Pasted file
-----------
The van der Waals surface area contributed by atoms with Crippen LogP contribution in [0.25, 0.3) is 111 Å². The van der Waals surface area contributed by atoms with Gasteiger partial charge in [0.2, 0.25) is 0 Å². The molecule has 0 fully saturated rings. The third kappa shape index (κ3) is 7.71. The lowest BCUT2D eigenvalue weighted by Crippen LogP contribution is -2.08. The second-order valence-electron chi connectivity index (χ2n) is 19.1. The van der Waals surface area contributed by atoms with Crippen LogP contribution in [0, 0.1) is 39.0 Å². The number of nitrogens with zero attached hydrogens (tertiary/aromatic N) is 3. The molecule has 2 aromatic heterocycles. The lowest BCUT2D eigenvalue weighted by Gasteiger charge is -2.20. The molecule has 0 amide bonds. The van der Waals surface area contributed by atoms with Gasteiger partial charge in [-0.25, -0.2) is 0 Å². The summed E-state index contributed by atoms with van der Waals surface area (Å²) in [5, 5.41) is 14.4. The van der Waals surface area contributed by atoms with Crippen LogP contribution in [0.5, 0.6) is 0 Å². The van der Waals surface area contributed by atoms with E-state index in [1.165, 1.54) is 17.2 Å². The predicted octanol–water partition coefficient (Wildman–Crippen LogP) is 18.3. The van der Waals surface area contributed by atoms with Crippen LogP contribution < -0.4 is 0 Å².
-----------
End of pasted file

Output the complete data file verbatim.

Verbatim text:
The van der Waals surface area contributed by atoms with Crippen LogP contribution in [0.25, 0.3) is 111 Å². The van der Waals surface area contributed by atoms with Gasteiger partial charge in [0.2, 0.25) is 0 Å². The molecule has 0 fully saturated rings. The third kappa shape index (κ3) is 7.71. The lowest BCUT2D eigenvalue weighted by Crippen LogP contribution is -2.08. The second-order valence-electron chi connectivity index (χ2n) is 19.1. The van der Waals surface area contributed by atoms with Crippen LogP contribution in [0, 0.1) is 39.0 Å². The number of nitrogens with zero attached hydrogens (tertiary/aromatic N) is 3. The molecule has 2 aromatic heterocycles. The lowest BCUT2D eigenvalue weighted by Gasteiger charge is -2.20. The molecule has 0 amide bonds. The van der Waals surface area contributed by atoms with Gasteiger partial charge in [-0.25, -0.2) is 0 Å². The summed E-state index contributed by atoms with van der Waals surface area (Å²) in [5, 5.41) is 14.4. The van der Waals surface area contributed by atoms with Crippen LogP contribution in [0.5, 0.6) is 0 Å². The van der Waals surface area contributed by atoms with E-state index in [1.165, 1.54) is 17.2 Å². The predicted octanol–water partition coefficient (Wildman–Crippen LogP) is 18.3. The van der Waals surface area contributed by atoms with Crippen LogP contribution < -0.4 is 0 Å².